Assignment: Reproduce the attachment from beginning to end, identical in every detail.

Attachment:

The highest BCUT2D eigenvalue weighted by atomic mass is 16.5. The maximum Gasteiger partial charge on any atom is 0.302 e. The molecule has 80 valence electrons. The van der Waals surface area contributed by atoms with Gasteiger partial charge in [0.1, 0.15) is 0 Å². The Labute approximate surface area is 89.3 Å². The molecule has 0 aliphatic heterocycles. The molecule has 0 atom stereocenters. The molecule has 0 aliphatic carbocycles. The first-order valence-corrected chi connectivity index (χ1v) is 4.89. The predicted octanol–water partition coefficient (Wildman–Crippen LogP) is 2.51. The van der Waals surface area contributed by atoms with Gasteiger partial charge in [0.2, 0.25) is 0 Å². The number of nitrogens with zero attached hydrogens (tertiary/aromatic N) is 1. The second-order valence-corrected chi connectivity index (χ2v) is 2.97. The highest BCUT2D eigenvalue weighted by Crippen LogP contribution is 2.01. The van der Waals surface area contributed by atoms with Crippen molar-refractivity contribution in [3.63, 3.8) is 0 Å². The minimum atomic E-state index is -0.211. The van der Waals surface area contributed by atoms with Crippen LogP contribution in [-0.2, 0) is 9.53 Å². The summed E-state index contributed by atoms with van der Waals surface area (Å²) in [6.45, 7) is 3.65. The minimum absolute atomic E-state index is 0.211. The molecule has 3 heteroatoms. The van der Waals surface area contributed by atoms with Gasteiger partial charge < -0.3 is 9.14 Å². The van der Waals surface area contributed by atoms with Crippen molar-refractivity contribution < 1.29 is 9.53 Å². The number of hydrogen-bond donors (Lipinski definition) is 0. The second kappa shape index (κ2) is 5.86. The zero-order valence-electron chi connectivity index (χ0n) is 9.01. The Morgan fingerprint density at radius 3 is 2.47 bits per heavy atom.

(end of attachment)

The highest BCUT2D eigenvalue weighted by atomic mass is 16.5. The maximum Gasteiger partial charge on any atom is 0.302 e. The molecule has 80 valence electrons. The van der Waals surface area contributed by atoms with Gasteiger partial charge in [0.1, 0.15) is 0 Å². The Labute approximate surface area is 89.3 Å². The molecule has 0 aliphatic heterocycles. The molecule has 0 atom stereocenters. The molecule has 0 aliphatic carbocycles. The first-order valence-corrected chi connectivity index (χ1v) is 4.89. The predicted octanol–water partition coefficient (Wildman–Crippen LogP) is 2.51. The van der Waals surface area contributed by atoms with Gasteiger partial charge in [0.2, 0.25) is 0 Å². The number of nitrogens with zero attached hydrogens (tertiary/aromatic N) is 1. The second-order valence-corrected chi connectivity index (χ2v) is 2.97. The highest BCUT2D eigenvalue weighted by Crippen LogP contribution is 2.01. The van der Waals surface area contributed by atoms with Crippen molar-refractivity contribution in [3.63, 3.8) is 0 Å². The minimum atomic E-state index is -0.211. The van der Waals surface area contributed by atoms with Crippen LogP contribution in [-0.2, 0) is 9.53 Å². The summed E-state index contributed by atoms with van der Waals surface area (Å²) in [6.45, 7) is 3.65. The minimum absolute atomic E-state index is 0.211. The molecule has 3 heteroatoms. The van der Waals surface area contributed by atoms with Gasteiger partial charge < -0.3 is 9.14 Å². The van der Waals surface area contributed by atoms with Crippen molar-refractivity contribution < 1.29 is 9.53 Å². The number of hydrogen-bond donors (Lipinski definition) is 0. The second kappa shape index (κ2) is 5.86. The zero-order valence-electron chi connectivity index (χ0n) is 9.01. The Morgan fingerprint density at radius 3 is 2.47 bits per heavy atom.